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Lenders scramble to withdraw tracker deals as interest rates plunge

Published 07/11/2008

Mortgage lenders yesterday scrambled to withdraw their tracker deals following a surprise 1.5% cut in interest rates.

Around 30 lenders have pulled their range of the loans, which automatically move up and down in line with the Bank of England base rate, for repricing.

Among those who have withdrawn the deals for new customers are major groups such as Halifax, Nationwide, Abbey, Barclays' lending arm the Woolwich and Lloyds TSB.

A number of other lenders had previously hiked their tracker rates by up to 0.8% ahead of today's base rate cut.

Ray Boulger, senior technical manager at John Charcol, said: "By the end of today there will be very few trackers left on the market.

"We will have to wait several days before we see them re-emerge and know by how much lenders have hiked their rates above base rate."

The race to withdraw tracker deals is bad news for new mortgage customers as it suggests they will not see all of the benefit from today's cut.

Not only are lenders likely to increase the margin they charge above base rate on the products, but they may also take the opportunity to increase the size of deposit they demand from borrowers.

Existing customers with standard variable rate (SVR) mortgages are also not expected to benefit from the full 1.5%, with Mr Boulger predicting the number of lenders who reduce their SVRs by this amount will be in single figures.

Lloyds TSB, which also lends under the Cheltenham & Gloucester brand, was the only group to announce immediately a reduction to its SVR.

It is reducing the rate by 1.5% to 5% from December 1, although as it pledges that the deal will never be more than 2% above base rate, it was left with little choice.

It was later joined by Abbey, which is also passing on the full 1.5% reduction to SVR customers.

The British Bankers' Association was at pains to stress that the reduction in the base rate would not automatically lead to lower funding costs for lenders themselves.

The problem for lenders is that the key inter-bank lending rate three-month Libor, upon which many variable rate mortgage deals are based, remains stubbornly high.

Today's three-month Libor rate, which was announced before interest rates were cut, was 5.56%, 1.06% above the base rate before the 1.5% reduction and a massive 2.56% above the new official cost of borrowing.

This is well up on its typical pre-credit crunch range of between 0.15% and 0.2% higher than base rate.

It took nearly a full month for October's 0.5% reduction to be reflected in the three-month Libor rate and there is no reason to expect today's cut will be priced in quickly.

Karen Barrett, marketing director at mortgage adviser website, said: "With Libor rates falling slowly, but not keeping pace with Bank of England base rates, we expect to see very few lenders pass on the full 1.5% to their borrowers."

The current problems in the mortgage market mean many first-time buyers are failing to benefit from the recent house price falls, as reductions in the cost of property are being offset by the higher mortgage rates, while lenders are also demanding increasingly large deposits.

Many groups now ask for a deposit of at least 15% from borrowers as they look to insulate themselves from future house price falls.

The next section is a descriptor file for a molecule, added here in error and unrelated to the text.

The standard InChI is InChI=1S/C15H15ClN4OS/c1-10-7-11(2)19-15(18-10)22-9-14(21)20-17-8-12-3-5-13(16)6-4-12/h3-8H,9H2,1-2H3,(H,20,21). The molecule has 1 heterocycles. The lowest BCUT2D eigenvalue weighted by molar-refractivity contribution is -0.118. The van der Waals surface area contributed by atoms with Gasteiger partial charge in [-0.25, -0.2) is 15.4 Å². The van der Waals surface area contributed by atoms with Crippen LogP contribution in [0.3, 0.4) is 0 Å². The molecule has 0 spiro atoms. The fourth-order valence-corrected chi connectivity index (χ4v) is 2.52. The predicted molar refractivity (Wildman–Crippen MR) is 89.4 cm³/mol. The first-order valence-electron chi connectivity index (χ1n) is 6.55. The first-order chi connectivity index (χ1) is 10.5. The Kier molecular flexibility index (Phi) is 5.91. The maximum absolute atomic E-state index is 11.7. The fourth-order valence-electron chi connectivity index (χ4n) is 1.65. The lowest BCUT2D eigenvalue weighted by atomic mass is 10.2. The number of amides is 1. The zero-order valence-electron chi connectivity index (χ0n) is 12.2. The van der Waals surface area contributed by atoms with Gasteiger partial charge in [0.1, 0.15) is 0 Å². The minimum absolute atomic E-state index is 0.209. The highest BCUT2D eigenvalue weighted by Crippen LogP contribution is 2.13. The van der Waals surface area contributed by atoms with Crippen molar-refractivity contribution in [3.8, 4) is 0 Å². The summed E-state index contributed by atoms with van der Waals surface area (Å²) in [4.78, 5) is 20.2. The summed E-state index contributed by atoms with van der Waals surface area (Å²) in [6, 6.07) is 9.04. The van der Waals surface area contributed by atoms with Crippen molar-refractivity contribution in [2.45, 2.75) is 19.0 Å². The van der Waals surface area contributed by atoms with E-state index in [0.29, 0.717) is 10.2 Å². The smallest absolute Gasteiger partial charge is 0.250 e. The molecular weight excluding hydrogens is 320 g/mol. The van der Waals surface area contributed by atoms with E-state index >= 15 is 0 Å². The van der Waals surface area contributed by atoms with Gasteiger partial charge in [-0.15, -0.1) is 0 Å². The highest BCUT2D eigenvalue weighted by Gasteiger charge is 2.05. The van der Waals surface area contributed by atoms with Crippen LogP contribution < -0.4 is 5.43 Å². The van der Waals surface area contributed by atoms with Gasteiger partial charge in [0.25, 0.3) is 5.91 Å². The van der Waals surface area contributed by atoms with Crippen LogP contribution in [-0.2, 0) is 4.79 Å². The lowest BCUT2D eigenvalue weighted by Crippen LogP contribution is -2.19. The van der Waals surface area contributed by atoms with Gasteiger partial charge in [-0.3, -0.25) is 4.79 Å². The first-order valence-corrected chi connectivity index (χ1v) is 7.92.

But today's reduction in the base rate to 3% is good news for the 4.7 million households who currently have either a tracker or a discount mortgage, with most of these customers seeing their rate automatically fall by 1.5%.

A 1.5% cut would provide some much needed relief for hard pressed homeowners, reducing the monthly cost of a typical £150,000 mortgage by £138 to £887, based on a new rate of 5%.

People who are heavily mortgaged with a £250,000 loan would see their repayments drop by £230 a month, or £2,757 a year.

Homeowners with fixed rate mortgages, who account for around half of all secured borrowers, will not see a change to their repayments, as their mortgage rate is fixed for the term of the deal.

Going forward, some tracker customers will no longer benefit from future base rate changes, despite the fact that their deal should rise and fall in line with the official cost of borrowing.

This is because interest rates have now got so low that some lenders will no longer have to pass on the reduction to customers as so-called floors or collars will kick in.

A number of building societies have a floor of 3%, while Nationwide stops reducing rates for its tracker customers if the base rate falls below 2.75%.

Halifax states in its terms and conditions that it has the option to change its tracker margins if the official cost of borrowing drops below 3%.

The Bank of Ireland tonight confirmed it will pass on the European Central Bank (ECB) 0.5% rate cut to its customers.

Bank director Brendan Nevin said: "The decision by the European Central Bank to reduce its rate from 3.75% to 3.25% is a welcome move.

"This reduction, which we are passing on in full is good news for potential home buyers and demonstrates that Bank of Ireland and ICS Building Society are very much open for mortgage business.

"Together with our attractive lending criteria, a wide and varied product range and excellent service levels, at Bank of Ireland Group we are committed to providing our customers with the right products, advice and options to buy their home."

Belfast Telegraph

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